19th Century

Spitzweg and Schleich




Eduard Schleich the Elder (1812 – 74), an important pioneer of en plein air painting in Germany, was an autodidact who honed his talent with nature studies he produced in the Bavarian Alps. He first met Carl Spitzweg (1808 – 85), a pharmacist by training who similarly taught himself to paint, in the mid-1830s, when both frequented the circle of artists such as Thomas Fearnley, Heinrich Crola, and Christian E. B. Morgenstern who rejected academic convention. Together, they copied the Old Masters and roamed Bavaria and Tyrol looking for new motifs. The evolution of their art took a decisive turn in 1851, when they traveled to Paris, where they became acquainted with the Barbizon school’s paintings; they went on to visit the Great Exhibition of the Works of Industry of all Nations in London and encountered the work of John Constable and Richard Parkes Bonington. These discoveries led both to a new form of “intimate landscape painting” that would become a characteristic style of Munich art in the second half of the nineteenth century.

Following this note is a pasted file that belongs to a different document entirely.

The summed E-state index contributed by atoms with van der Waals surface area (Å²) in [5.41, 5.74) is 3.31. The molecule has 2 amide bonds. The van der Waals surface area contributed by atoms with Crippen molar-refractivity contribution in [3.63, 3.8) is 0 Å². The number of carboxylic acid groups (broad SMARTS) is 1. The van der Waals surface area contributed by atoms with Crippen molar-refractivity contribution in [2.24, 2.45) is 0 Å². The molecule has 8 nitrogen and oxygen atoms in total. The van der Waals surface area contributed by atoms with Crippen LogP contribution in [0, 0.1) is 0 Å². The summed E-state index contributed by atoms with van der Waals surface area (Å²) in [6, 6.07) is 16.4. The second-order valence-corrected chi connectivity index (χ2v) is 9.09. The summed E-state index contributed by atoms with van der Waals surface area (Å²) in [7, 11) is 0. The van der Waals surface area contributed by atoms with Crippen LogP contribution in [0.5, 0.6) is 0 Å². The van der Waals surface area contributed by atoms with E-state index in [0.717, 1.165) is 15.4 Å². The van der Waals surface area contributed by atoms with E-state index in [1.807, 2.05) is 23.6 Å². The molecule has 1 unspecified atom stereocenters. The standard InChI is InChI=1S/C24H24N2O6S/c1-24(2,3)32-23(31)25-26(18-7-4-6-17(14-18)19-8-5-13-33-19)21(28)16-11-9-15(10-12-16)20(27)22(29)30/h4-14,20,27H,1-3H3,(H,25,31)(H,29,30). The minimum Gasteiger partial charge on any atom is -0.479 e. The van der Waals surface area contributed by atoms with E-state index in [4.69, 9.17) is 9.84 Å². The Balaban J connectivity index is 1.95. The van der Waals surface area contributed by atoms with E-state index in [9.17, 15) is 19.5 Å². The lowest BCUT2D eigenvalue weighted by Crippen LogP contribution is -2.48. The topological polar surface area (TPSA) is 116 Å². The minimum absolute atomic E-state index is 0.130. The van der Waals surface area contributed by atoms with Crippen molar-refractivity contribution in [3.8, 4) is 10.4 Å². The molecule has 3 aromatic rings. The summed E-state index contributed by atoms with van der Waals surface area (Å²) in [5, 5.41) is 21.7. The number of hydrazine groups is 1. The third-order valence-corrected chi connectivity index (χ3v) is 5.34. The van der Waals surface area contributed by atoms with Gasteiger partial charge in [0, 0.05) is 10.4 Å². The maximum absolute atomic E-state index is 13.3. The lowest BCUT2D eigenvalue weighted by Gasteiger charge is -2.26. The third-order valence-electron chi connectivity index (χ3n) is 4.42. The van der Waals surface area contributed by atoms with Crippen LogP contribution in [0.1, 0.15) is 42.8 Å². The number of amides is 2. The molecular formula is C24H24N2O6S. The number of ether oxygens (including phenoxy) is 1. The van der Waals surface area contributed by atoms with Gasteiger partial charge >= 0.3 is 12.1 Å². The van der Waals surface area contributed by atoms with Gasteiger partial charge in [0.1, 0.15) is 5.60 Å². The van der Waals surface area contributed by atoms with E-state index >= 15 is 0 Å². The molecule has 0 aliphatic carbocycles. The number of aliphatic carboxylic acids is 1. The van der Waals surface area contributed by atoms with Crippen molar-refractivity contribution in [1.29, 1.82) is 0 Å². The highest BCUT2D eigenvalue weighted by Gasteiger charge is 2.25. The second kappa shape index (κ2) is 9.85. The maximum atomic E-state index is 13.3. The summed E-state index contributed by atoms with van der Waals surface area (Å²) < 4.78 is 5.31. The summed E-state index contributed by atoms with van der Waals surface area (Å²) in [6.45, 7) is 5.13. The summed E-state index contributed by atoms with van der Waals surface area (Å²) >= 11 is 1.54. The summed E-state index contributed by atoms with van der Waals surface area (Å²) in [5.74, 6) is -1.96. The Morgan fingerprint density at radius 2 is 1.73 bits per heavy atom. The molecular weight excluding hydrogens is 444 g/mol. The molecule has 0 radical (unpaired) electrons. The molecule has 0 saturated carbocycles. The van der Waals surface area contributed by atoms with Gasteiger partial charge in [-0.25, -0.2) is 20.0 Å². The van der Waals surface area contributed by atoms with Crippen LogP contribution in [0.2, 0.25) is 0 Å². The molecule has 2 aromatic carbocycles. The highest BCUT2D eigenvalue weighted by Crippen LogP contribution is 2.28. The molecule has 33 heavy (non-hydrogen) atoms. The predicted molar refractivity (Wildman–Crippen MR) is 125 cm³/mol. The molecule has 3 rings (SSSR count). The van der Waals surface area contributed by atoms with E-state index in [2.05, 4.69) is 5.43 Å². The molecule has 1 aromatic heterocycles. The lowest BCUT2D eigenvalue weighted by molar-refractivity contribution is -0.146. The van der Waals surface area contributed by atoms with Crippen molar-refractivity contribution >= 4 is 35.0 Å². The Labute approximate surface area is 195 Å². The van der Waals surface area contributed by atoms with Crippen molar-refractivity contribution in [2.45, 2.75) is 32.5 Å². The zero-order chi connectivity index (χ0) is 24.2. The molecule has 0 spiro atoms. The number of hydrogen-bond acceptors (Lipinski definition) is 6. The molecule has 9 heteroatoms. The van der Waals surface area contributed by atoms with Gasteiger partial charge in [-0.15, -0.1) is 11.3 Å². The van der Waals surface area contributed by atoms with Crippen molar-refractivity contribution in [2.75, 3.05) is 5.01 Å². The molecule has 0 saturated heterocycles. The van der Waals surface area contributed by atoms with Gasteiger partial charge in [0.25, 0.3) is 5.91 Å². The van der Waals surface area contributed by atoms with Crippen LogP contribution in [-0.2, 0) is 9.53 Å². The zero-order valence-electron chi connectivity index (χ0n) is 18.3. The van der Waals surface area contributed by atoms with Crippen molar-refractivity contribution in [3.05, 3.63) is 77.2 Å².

The friendship between the two artists was so close that they assisted each other in completing their pictures. It is reported, for example, that Schleich helped Spitzweg with painting his skies, while Spitzweg inserted figures into Schleich’s landscapes.

In many of Spitzweg’s landscapes, the human accessories are tiny; almost the entire pictorial space is reserved for nature. What made Spitzweg famous, however, were his pictures in small formats: scenes of everyday life in the Biedermeier era, portraits of oddballs and old fogeys, romantic incidents. The Childhood Friends shows two unequal friends — one returning from his travels to distant lands, the other stepping over the threshold of a home he has barely left — meeting as though on a stage. As in many of his pictures, Spitzweg skillfully characterizes his figures in a style primarily associated with English and French caricaturists: lifelong monomaniacal devotion to a particular pursuit manifests itself as a deformation of the human being’s outward appearance, producing a grotesque and yet endearing original.